App note: Choose the right power supply for your FPGA

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Designing a power supply for FPGA includes multiple voltage, ripple management and power sequencing, here’s an app note from Maxim Integrated. Link here (PDF)

Field-programmable gate arrays (FPGAs) and complex programmable logic devices (CPLDs) require 3 to 15, or even more, voltage rails. The logic fabric is usually at the latest process technology node that determines the core supply voltage. Configuration, housekeeping circuitry, various I/Os, serializer/deserializer (SerDes) transceivers, clock managers, and other functions all have differing requirements for voltage rails, sequencing/tracking, and voltage ripple limits. An engineer must consider all of these issues when designing a power supply for an FPGA.

from Dangerous Prototypes http://ift.tt/2jEOgDR

App note: Current-sense amplifier doubles as a high common mode instrumentation amplifier

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Application note from Maxim intergrated on utilizing a boost converter and a current-sense amplifier to form a regulator that derives +5V from -48V without isolation. Link here (PDF)

Instrumentation amplifiers (IAs) are used where gain accuracy and dc precision are important, such as in measurement and test equipment. The downside of IAs is the cost. However, inexpensive current-sense amplifiers handle high common-mode voltages and share some traits with IAs. As a result, in some applications, such as a ground-referenced -48V to +5V power converter, current-sense amplifiers can replace IAs, thereby reducing cost.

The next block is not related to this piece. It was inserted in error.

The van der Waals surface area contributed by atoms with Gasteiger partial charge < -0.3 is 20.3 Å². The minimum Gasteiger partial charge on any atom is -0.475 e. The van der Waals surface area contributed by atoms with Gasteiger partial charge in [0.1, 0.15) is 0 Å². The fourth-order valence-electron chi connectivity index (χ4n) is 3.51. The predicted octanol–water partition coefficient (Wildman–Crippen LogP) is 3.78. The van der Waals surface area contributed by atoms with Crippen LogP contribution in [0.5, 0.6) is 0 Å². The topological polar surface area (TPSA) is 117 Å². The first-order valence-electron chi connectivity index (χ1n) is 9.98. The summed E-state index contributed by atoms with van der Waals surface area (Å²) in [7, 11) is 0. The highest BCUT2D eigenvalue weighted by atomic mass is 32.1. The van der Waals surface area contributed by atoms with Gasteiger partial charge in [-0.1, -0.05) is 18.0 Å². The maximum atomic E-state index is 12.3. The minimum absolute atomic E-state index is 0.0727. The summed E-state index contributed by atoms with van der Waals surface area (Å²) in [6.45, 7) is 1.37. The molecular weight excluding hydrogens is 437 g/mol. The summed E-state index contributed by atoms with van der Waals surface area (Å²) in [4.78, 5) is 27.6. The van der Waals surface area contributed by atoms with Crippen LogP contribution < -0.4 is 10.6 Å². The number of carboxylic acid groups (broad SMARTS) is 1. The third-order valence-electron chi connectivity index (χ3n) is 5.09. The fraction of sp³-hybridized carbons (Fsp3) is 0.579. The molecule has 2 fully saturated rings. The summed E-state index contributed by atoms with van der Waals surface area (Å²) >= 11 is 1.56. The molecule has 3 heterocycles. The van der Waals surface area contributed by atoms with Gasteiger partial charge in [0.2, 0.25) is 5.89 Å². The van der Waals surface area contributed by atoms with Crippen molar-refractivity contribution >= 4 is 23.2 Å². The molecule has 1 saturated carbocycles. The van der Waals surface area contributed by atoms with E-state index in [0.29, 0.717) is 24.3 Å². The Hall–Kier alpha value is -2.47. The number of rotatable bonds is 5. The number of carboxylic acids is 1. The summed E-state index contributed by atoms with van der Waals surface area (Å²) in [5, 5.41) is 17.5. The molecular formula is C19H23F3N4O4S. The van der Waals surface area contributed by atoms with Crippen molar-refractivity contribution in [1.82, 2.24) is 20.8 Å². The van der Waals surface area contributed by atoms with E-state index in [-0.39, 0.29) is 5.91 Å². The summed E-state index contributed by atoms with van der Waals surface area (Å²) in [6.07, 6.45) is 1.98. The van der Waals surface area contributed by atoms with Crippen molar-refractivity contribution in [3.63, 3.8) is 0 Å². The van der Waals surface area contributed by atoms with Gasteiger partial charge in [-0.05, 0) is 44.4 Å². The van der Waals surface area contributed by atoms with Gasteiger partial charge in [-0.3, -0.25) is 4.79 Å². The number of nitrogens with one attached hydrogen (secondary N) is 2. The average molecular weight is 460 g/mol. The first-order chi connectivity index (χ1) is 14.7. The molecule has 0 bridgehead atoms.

from Dangerous Prototypes http://ift.tt/2BrwVbX

Free PCB coupon via Facebook to 2 random commenters

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Every Friday we give away some extra PCBs via Facebook. This post was announced on Facebook, and on Monday we’ll send coupon codes to two random commenters. The coupon code usually go to Facebook ‘Other’ Messages Folder . More PCBs via Twitter on Tuesday and the blog every Sunday. Don’t forget there’s free PCBs three times every week:

Some stuff:

  • Yes, we’ll mail it anywhere in the world!
  • We’ll contact you via Facebook with a coupon code for the PCB drawer.
  • Limit one PCB per address per month, please.
  • Like everything else on this site, PCBs are offered without warranty.

We try to stagger free PCB posts so every time zone has a chance to participate, but the best way to see it first is to subscribe to the RSS feed, follow us on Twitter, or like us on Facebook.

from Dangerous Prototypes http://ift.tt/2A4CaKr

Bus timer project

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Limpkin published a new build:

For once, this project was not for me… it was for my wife !
Every morning she takes the bus then train to go to work. If she misses her train, she has to wait for more than 30 minutes for the next one. Not missing her bus is therefore quite important.
Where we live every bus station has a display letting you know in real time when the next bus will be there. My first thought was to reverse engineer its RF signal but something easier then came to mind.